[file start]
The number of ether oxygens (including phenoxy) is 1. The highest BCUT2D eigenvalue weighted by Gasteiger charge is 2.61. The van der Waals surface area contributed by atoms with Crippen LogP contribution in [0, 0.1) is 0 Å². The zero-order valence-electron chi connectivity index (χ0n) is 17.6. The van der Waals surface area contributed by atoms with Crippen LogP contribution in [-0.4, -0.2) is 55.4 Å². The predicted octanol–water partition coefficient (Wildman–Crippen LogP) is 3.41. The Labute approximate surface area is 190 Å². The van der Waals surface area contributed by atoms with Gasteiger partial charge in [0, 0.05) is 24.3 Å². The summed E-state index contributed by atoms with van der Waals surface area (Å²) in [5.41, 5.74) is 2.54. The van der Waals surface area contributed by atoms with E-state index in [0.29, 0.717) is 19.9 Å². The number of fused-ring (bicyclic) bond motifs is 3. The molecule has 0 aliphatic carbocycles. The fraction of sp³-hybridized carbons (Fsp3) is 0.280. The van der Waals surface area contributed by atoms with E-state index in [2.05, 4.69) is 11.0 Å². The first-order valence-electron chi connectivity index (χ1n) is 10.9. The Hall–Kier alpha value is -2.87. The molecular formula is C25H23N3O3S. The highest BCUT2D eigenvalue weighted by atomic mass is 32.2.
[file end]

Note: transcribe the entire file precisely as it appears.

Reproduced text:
The number of ether oxygens (including phenoxy) is 1. The highest BCUT2D eigenvalue weighted by Gasteiger charge is 2.61. The van der Waals surface area contributed by atoms with Crippen LogP contribution in [0, 0.1) is 0 Å². The zero-order valence-electron chi connectivity index (χ0n) is 17.6. The van der Waals surface area contributed by atoms with Crippen LogP contribution in [-0.4, -0.2) is 55.4 Å². The predicted octanol–water partition coefficient (Wildman–Crippen LogP) is 3.41. The Labute approximate surface area is 190 Å². The van der Waals surface area contributed by atoms with Gasteiger partial charge in [0, 0.05) is 24.3 Å². The summed E-state index contributed by atoms with van der Waals surface area (Å²) in [5.41, 5.74) is 2.54. The van der Waals surface area contributed by atoms with E-state index in [0.29, 0.717) is 19.9 Å². The number of fused-ring (bicyclic) bond motifs is 3. The molecule has 0 aliphatic carbocycles. The fraction of sp³-hybridized carbons (Fsp3) is 0.280. The van der Waals surface area contributed by atoms with E-state index in [2.05, 4.69) is 11.0 Å². The first-order valence-electron chi connectivity index (χ1n) is 10.9. The Hall–Kier alpha value is -2.87. The molecular formula is C25H23N3O3S. The highest BCUT2D eigenvalue weighted by atomic mass is 32.2.